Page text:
Although the intuitive extracts information from the internal or external environment, when the 'aha moment' of intuitive realization occurs it is accompanied by the approval of the unconscious.  The instincts, which are felt in the stomach, communicate to the mind, in extreme cases through a 'thump on the belly.'  The latter can be a response to a feeling, thought, sensation, or intuition that gives the instincts a sense of rightness and appropriateness.  It is not connected to any particular function.  It is the direct voice of the unconscious.  

Jung mistakes the relationship between the intuition and instinct, calling the former a product of the latter.  "Intuition is a kind of instinctive apprehension" (Jung, 1976, 453). It would have been better for Jung to say that the 'intuition is like the instincts,' in that both occur directly, without mediation through the conscious mind.            I would have to say that it is only because we don't understand the intuition or the instincts very well that such mistakes can be made.  The gut level or animal instincts are really the still-present remnant of our animal selves.  They are centered in the autonomic nervous system, which controls unconscious activities and are, by nature, unconscious.  Yet, they communicate to the conscious mind, especially about issues of safety and danger, or pleasure and pain.  This is has nothing to do with the intuition, which is attempting to get the 'whole picture.'

My perspective has the support of history.  From Plato down to the Renaissance, at least, the intuition was looked upon, when it was considered at tall, as a kind of mental activity.  

At no point in the intuitive process is consciousness lost; in fact, the intuition heightens the sense of individuality and self-consciousness, as Steiner points out.

In the case of an extreme intuitive, like Paracelsus, the objects of the intuition appear to be substantial or material.  We see this in Paracelsus' three primary substances or principia, as he calls them.  These are entirely intuitive concepts, yet Paracelsus defined them by their physical properties: mercurius is that which vaporizes, sulphur is that which burns, and salt is that which remains in the ash.  This sort of writing usually only appears in the most extreme, ruthless intuitives who have little regard for the conventions of materialism.  Another good example here would be Dr. James Tyler Kent, who introduced constitutional prescribing into homeopathy.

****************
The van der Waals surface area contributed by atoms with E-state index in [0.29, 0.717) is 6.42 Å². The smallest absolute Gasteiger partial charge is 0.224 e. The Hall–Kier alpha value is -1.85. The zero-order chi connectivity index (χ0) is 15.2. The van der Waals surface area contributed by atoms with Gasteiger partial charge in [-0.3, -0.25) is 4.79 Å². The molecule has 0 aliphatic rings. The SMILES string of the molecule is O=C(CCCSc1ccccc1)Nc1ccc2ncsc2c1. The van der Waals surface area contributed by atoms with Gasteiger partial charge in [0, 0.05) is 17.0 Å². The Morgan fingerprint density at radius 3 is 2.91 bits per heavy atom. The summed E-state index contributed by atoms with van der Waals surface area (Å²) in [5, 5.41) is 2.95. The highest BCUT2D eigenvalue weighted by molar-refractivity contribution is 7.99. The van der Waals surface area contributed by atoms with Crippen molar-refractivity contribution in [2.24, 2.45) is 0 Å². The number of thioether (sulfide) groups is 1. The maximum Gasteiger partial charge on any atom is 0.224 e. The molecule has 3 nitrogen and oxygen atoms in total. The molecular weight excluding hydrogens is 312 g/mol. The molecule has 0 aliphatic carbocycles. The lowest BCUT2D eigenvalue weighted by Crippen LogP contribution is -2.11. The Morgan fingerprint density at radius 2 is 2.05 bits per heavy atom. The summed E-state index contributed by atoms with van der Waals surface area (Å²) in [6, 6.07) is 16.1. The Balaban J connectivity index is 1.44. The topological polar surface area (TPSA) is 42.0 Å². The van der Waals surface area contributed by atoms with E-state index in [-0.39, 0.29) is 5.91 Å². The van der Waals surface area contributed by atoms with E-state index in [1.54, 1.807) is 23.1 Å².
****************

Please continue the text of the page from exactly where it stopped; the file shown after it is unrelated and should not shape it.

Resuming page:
The materialist to be consistent with his principles is obliged to deny the soul, and to deny a substantial God, because the energy which he dwells upon so much is nothing, and he must assume that God is nothing, and therefore there is none.  But the one who is rational will be led to see that there is a supreme God, that He is substantial, that He is a substance (Kent, 1979, 69).

I call this a trait of 'ruthless intuitives' because we find the opposite in 'moderate intuitives' like Plato and Aristotle, who consider intuitive contents or archetypes to be 'spirit-like.'  This is, of course, exactly what Kent is objecting to.


Intuition and Holism 

The second characteristic of the intuition that Jung touches upon is its "whole and complete" quality.  He describes this as a characteristic of the intuitive deduction.  However, it is also a description of the insight provided by the intuition.  This is the faculty that fills in the blanks and makes the observation of fragments fall into a complete picture.  One understands the relationship of the parts to the whole.  This, of course, is the opposite of the other functions, which split phenomena into pieces.  This is a point which Steiner, rather than Jung, brings up.  

In our situation as observers of the world, it is impossible to perceive more than one content at a time, including sensations, thoughts and feelings.  The intuition also falls under this limitation, but notice that when it passes under the microscope of direct observation of the mind it is experienced as a picture of totality and wholeness.


Intuition and Truth

A third characteristic is described very well by Jung.  The intuitive commonly feels the intuitive deduction to be a revelation of absolute truth.  For instance, Paracelsus proclaims that his medical theory, "proceeding as it does from the light of nature, can never, through its consistency, pass away or be changed" (Waite, 1976, I:24). This type of thinking shows up even in the writings of Sir Frances Bacon (1561-1626): 

Truth should be sought, not in the felicity of any particular age, which is a variable thing, but in the light of Nature and experience, which is eternal (Bacon, 1994, 63).

Jung (1976, 453) explains:

Intuitive knowledge possesses an intrinsic certainty and conviction, which enabled Spinoza (and Bergson) to uphold the scientia intuitiva as the highest form of knowledge.  Intuition shares this quality with sensation. . . whose certainty rests on its physical foundations

For intuitives, intuitive impressions are as real as objective sensations received from the physical body.  It is as if their knowledge came straight from the mouth of a god.

 

The Intuition and Excitement 

One characteristic of the intuitive which Jung captures, that we see in the character of Sherlock Holmes, is the latter's tendency to "abandon every situation in which no further possibilities can be scented" (Jung, 1976, 519).  This thoroughly describes Holmes, who will even resort to cocaine when there are no cases upon which to stimulate his intuition.  The intuition is a source of excitement and as such it can be almost an addiction.